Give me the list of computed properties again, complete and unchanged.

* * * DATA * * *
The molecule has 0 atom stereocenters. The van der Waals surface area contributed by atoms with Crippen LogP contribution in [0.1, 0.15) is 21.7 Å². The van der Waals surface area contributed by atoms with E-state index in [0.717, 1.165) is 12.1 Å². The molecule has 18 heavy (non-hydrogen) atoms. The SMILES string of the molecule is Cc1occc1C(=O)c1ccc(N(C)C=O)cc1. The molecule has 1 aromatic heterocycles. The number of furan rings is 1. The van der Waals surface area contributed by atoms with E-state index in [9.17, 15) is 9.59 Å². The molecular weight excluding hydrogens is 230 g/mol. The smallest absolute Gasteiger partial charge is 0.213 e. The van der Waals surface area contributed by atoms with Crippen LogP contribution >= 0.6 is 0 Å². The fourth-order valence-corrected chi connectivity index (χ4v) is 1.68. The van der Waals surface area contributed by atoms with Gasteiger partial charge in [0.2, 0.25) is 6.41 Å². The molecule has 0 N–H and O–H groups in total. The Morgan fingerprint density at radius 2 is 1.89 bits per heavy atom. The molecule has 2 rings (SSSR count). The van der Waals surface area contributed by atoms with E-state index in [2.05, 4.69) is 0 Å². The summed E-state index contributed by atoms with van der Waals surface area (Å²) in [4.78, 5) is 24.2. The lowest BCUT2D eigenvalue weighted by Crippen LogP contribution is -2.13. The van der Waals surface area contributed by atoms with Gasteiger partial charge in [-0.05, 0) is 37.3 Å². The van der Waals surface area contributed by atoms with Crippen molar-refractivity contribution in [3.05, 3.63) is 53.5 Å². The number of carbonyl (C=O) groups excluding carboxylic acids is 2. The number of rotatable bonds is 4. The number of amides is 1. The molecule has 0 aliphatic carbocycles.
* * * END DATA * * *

The molecule has 0 atom stereocenters. The van der Waals surface area contributed by atoms with Crippen LogP contribution in [0.1, 0.15) is 21.7 Å². The van der Waals surface area contributed by atoms with E-state index in [0.717, 1.165) is 12.1 Å². The molecule has 18 heavy (non-hydrogen) atoms. The SMILES string of the molecule is Cc1occc1C(=O)c1ccc(N(C)C=O)cc1. The molecule has 1 aromatic heterocycles. The number of furan rings is 1. The van der Waals surface area contributed by atoms with E-state index in [9.17, 15) is 9.59 Å². The molecular weight excluding hydrogens is 230 g/mol. The smallest absolute Gasteiger partial charge is 0.213 e. The van der Waals surface area contributed by atoms with Crippen LogP contribution >= 0.6 is 0 Å². The fourth-order valence-corrected chi connectivity index (χ4v) is 1.68. The van der Waals surface area contributed by atoms with Gasteiger partial charge in [0.2, 0.25) is 6.41 Å². The molecule has 0 N–H and O–H groups in total. The Morgan fingerprint density at radius 2 is 1.89 bits per heavy atom. The molecule has 2 rings (SSSR count). The van der Waals surface area contributed by atoms with E-state index in [2.05, 4.69) is 0 Å². The summed E-state index contributed by atoms with van der Waals surface area (Å²) in [4.78, 5) is 24.2. The lowest BCUT2D eigenvalue weighted by Crippen LogP contribution is -2.13. The van der Waals surface area contributed by atoms with Gasteiger partial charge in [-0.05, 0) is 37.3 Å². The van der Waals surface area contributed by atoms with Crippen molar-refractivity contribution in [3.05, 3.63) is 53.5 Å². The number of carbonyl (C=O) groups excluding carboxylic acids is 2. The number of rotatable bonds is 4. The number of amides is 1. The molecule has 0 aliphatic carbocycles.